2

The theorem in your book says that "if two points in $Y$ are to close, then their preimages are to close" (remember: closeness is measurable by mean of open sets in general topology). It has a good corollary: $f$ is continuous iff $f^{-1}(V)$ is closed for every closed $V$. Now, i'll suppose you are working with the usual topology. In your case, note that ...


2

Hint: Let $X$ be the reals in $(0,1)$ with the usual metric, and $Y$ the reals with the usual metric. Let $f(x)=\tan(\pi x/2)$.


2

Equivalent metrics gives the same topology, so we can show that the metrics are equivalent, I'll replace $d(x_1,y_1)=x$ and $d(x_2,y_2)=y$ and show that they are equivalent. Remember 2 metrics are equivalent if $c d_2(x,y)\leq d_1(x,y)\leq C d_1(x,y)$ for some $c,C\in\mathbb{R}$ always holds for all $x,y\in M$. We will show that i and iii are eqivalent and ...


1

Let $f$ be a function in $A$. $f$ belonging to the interior of $A$ means that there is a "small ball" in $A$ wrapping it. So to disprove it you need to find a way to show that this kind of "small ball"s does not exist. The simplest and straightest way is to find a sequence $(f_n)_{n\in\mathbb{N}} \notin A$ that converges to $f$ in this metric. For example ...


1

Another approach. Let $$U=\{f\in C[0,1]:\mbox{ there is $K$ such that}|f(x)-f(x_0)|\le K|x-x_0|\,\,\forall x\in[0,1]\}$$ Note that $A\subset U$. On the other hand, if $f,g\in U$ and $a$ is scalar: $\begin{eqnarray}|(f+ag)(x)-(f+ag)(x_0)|&=&|f(x)+ag(x)-f(x_0)-ag(x_0)|\\ &\le&|f(x)-f(x_0)|+|ag(x)-ag(x_0)|\\ ...


1

(some changes in order to improve precision) About your last interrogation. Any normed vector space defines naturally a metric space by the relationship $d(x,y)=\|x-y\|_p$. Thus, indeed, any $\|\cdot\|_p$ norm induces naturally an $\ell_p$ "metrics" (synonym : "$\ell_p$ distance"). A point of vocabulary about the words "metrics" vs. "distance". "Metrics" ...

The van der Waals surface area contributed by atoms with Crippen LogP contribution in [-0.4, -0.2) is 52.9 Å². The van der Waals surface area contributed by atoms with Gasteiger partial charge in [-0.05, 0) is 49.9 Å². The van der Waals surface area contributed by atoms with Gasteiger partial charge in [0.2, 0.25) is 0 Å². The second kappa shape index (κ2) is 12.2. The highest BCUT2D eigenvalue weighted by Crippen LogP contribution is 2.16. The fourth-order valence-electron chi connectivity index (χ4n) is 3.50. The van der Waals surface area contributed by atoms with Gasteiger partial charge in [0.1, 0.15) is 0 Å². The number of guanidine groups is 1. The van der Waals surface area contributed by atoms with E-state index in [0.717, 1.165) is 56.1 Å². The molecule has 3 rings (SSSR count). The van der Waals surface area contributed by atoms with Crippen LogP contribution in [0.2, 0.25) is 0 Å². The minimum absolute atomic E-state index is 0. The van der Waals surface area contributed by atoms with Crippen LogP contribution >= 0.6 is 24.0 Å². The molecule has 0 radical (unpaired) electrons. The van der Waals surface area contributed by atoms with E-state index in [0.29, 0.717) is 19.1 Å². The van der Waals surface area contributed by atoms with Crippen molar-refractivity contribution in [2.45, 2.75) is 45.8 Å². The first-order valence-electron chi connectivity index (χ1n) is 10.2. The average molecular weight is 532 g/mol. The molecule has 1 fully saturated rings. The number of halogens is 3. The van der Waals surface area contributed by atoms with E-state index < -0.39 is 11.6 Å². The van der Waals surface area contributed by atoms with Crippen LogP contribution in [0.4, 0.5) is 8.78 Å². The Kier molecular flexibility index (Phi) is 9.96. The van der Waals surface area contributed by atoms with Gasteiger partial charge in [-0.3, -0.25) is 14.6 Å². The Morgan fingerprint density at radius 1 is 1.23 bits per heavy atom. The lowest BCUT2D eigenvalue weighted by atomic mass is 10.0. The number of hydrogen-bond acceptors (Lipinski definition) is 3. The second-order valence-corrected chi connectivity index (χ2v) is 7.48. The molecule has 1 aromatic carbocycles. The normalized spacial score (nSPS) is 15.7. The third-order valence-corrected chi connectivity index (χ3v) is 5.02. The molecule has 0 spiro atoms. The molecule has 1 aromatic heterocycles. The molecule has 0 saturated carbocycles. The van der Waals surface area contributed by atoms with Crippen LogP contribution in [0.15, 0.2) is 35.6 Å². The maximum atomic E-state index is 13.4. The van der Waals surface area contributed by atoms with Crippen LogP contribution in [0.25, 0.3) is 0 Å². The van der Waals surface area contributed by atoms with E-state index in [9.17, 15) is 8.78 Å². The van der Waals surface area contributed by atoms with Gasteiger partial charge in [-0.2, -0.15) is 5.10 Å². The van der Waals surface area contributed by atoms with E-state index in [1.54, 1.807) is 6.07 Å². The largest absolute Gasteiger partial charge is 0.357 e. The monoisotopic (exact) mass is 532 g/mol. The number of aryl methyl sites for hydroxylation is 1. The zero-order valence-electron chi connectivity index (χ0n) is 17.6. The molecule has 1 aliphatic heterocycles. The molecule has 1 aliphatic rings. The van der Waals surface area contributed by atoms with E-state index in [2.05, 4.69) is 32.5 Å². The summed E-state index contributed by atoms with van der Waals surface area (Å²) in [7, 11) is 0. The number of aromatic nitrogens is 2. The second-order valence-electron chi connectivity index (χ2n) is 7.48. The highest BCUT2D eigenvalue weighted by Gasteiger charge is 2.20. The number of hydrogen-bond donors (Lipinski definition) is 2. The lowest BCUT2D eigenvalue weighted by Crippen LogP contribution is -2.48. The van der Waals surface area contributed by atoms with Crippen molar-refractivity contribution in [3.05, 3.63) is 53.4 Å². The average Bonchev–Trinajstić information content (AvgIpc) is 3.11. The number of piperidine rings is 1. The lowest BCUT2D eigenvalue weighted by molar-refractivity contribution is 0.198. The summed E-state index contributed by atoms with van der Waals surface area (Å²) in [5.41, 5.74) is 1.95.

1

Suppose $x_n$ is a sequence in $Z(f)$ such that $x_n\to x\in X.$ We want to show $x \in Z(f).$ By continuity, $f(x_n) \to f(x).$ But $f(x_n) = 0$ for all $n,$ so …


1

I think you need a somewhat different proof. For each $n$ consider $\{B(x,1/n):x\in X\}$. Refine it to a finite cover using compactness. The union of those finite covers for all $n$ is a countable set of balls. Let the $x_i$ be the centers of those balls. For every $x$ and every $n$, $x$ has to be in the finite cover corresponding to $n$, and thus there ...


1

Hint: your space is complete, so Cauchy $\implies$ convergent. Now, what happens with the pointwise limit?


1

For the first question, note that $ \cos(x)$ is positive and decreasing for $x \in[0, \frac{\pi}{2}]$. So $f_n(x)$ is also positive and decreasing on $[0,1]$, thus we have $$d(1,f_n) = \sup_{x \in[0,1]} 1 - \cos \left( \frac{x}{n} \right) = 1 - \cos \left( \frac{1}{n} \right)$$ So you are left to show that $\cos \left( \frac{1}{n} \right) \to 1$ as $n \to ...


1

Hint for an explicit bound in (1): $$\forall x\in\Bbb R:\ 1-\frac{x^2}2\le\cos x\le 1.$$ (2): Yes, because $|b\cos(x/n)-b| = |b|\,|\cos(x/n)-1|$. (3): Yes.


1

Your proof is good, but too lengthy. Suppose $E$ is not bounded. For each positive integer $n$, there is $x_n\in E$ such that $\|x_n\|>n$. I claim that $S=\{x_n:n>0\}$ is infinite. If it is finite, then $M=\max\{\|x_n\|:n>0\}$ exists; but if $n$ is the least integer greater than $M$, we have $\|x_n\|>n>M$: a contradiction. The set $S$ cannot ...


1

A necessary and sufficient condition on a metric space $(X,d)$ for $d$ to come from some pre-metric is that $(X,d)$ be isometric to a subspace of the metric space $\mathbb{R}$ with the ordinary distance. We may assume $X \ne \varnothing$. (When $X = \varnothing$, both conditions are true.) Let $f$ be a pre-metric on $X$, and fix an "origin" $a \in X$. ...


1

$A\times B$ is open implies for every $(a,b)\in A\times B$, there exists a ball $B((a,b),r)\subset A\times B, r>0$. $(x,y)\in B((a,b),r)$ i.e $d_X(x,a)+d_Y(y,b)<r$. Let $B(a,r)=\{x\in X:d_X(x,a)<r\}$, we have $B(a,r)\times b\subset B((a,b),r)\subset A\times B$. So $B(a,r)\subset A$ and $A$ is open. Same argument with $B$.


1

Since it is suggested that connectedness be explicitly used, I might phrase it like this: The image of the connected domain of the function $\mathbf z \mapsto \phi(\mathbf z) - \phi(-\mathbf z)$ must be a connected subset of $\mathbb R$. If it is not everywhere $0$, then for any point $\mathbf z_0$ where it is not $0$, the function changes signs as $\mathbf ...